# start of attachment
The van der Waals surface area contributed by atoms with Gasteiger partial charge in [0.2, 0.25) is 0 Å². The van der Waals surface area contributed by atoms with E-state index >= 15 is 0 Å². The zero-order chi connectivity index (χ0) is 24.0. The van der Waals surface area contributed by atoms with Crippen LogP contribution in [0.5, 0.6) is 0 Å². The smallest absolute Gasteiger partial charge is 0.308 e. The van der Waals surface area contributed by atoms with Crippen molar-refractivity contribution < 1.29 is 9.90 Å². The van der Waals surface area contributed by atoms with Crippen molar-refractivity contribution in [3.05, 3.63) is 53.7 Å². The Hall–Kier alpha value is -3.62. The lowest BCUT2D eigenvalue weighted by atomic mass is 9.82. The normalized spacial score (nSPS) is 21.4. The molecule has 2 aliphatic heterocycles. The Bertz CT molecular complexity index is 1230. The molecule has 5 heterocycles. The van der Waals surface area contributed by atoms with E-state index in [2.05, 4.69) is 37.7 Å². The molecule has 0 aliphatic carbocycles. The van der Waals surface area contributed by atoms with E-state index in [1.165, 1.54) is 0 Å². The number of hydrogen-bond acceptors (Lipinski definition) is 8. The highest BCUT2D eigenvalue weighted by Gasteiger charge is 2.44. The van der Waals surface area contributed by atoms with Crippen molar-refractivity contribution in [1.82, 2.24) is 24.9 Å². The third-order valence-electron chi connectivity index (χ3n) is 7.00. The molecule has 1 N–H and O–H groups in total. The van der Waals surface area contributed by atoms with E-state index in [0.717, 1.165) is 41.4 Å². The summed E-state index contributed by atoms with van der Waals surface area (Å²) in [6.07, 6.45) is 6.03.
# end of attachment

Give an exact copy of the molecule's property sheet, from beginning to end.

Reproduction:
The van der Waals surface area contributed by atoms with Gasteiger partial charge in [0.2, 0.25) is 0 Å². The van der Waals surface area contributed by atoms with E-state index >= 15 is 0 Å². The zero-order chi connectivity index (χ0) is 24.0. The van der Waals surface area contributed by atoms with Crippen LogP contribution in [0.5, 0.6) is 0 Å². The smallest absolute Gasteiger partial charge is 0.308 e. The van der Waals surface area contributed by atoms with Crippen molar-refractivity contribution < 1.29 is 9.90 Å². The van der Waals surface area contributed by atoms with Crippen molar-refractivity contribution in [3.05, 3.63) is 53.7 Å². The Hall–Kier alpha value is -3.62. The lowest BCUT2D eigenvalue weighted by atomic mass is 9.82. The normalized spacial score (nSPS) is 21.4. The molecule has 2 aliphatic heterocycles. The Bertz CT molecular complexity index is 1230. The molecule has 5 heterocycles. The van der Waals surface area contributed by atoms with E-state index in [2.05, 4.69) is 37.7 Å². The molecule has 0 aliphatic carbocycles. The van der Waals surface area contributed by atoms with E-state index in [1.165, 1.54) is 0 Å². The number of hydrogen-bond acceptors (Lipinski definition) is 8. The highest BCUT2D eigenvalue weighted by Gasteiger charge is 2.44. The van der Waals surface area contributed by atoms with Crippen molar-refractivity contribution in [1.82, 2.24) is 24.9 Å². The third-order valence-electron chi connectivity index (χ3n) is 7.00. The molecule has 1 N–H and O–H groups in total. The van der Waals surface area contributed by atoms with E-state index in [0.717, 1.165) is 41.4 Å². The summed E-state index contributed by atoms with van der Waals surface area (Å²) in [6.07, 6.45) is 6.03.